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Sýslumaður (Old Norse: Sýslumaðr) is an office or title created in Iceland when it submitted to the King of Norway in 1262–1264. This sort of office had already been established in Norway, called sysselmann in contemporary Norwegian. It is often translated as sheriff or magistrate in English.

The Sýslumaður was granted a fief called Sýsla in which he was responsible for collecting tolls, taxes and fines, upholding the law and military defences. They were also to hold courts of justice and name the men who were to sit in juries.

The Sýslumenn traditionally had large retinues of soldiers, but this practice was mostly abandoned after 1550, when the Danish King sent an army which succeeded in disarming most of Iceland as a preventative to rebellion.

Currently the Icelandic sheriff's are only tasked with being chiefs of police in their districts still known as sýsla, collecting taxes and issuing various permits and passports. Although recent changes in the organisation of the National Police of Iceland have created some differences in the tasks entrusted to different sýslumenn. The sýslumaður of Southern Peninsula maintains, for example, additional non-police security forces for Keflavík International Airport, meanwhile the sýslumaður of Kópavogur is in charge of issuing all Icelandic passports.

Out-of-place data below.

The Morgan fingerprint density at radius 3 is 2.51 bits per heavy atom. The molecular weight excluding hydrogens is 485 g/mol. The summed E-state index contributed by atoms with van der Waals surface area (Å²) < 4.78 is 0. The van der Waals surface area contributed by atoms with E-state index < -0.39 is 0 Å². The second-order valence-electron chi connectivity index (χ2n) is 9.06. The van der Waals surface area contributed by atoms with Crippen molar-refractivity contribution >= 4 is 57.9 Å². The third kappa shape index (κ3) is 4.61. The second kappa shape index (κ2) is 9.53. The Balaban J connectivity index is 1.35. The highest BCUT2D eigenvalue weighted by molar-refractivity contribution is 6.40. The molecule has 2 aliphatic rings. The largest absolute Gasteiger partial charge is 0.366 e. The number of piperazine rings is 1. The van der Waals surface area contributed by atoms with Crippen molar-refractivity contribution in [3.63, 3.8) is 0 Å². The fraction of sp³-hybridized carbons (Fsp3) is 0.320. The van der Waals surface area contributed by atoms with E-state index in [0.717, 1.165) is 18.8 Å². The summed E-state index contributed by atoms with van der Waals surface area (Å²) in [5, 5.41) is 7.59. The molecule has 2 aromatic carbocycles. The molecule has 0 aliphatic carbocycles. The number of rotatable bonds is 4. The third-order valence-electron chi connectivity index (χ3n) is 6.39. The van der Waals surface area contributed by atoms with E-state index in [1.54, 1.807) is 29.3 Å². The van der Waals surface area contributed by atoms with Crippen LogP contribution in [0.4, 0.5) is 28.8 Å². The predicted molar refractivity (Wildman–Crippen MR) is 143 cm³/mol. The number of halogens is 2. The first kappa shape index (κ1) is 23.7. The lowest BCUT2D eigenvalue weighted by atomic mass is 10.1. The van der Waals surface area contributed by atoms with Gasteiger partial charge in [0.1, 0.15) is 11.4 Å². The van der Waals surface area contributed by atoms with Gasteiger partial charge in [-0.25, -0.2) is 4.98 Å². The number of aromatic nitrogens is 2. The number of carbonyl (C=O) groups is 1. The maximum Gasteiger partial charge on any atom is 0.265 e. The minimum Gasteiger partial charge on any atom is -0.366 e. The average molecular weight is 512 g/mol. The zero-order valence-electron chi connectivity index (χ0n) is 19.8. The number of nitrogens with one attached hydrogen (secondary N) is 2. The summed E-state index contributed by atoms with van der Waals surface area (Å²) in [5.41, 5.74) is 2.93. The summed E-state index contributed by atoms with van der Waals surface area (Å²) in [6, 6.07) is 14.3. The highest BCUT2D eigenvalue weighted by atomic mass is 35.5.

During the era of when the U.S. Military was able to assist the needs of the Icelandic Police, they had instruction sessions, on life saving techniques at sea, supervised and arranged by them on regular basis. Their training for local schools also played a vital role in the safety of maritime sailors that began work and occupations at sea in the fishing industries. These were coordinated with the Icelandic Coast Guard, and Search and Rescue, in the early to mid and latter 1990s.

Iceland is now split up between 24 sýslumenn.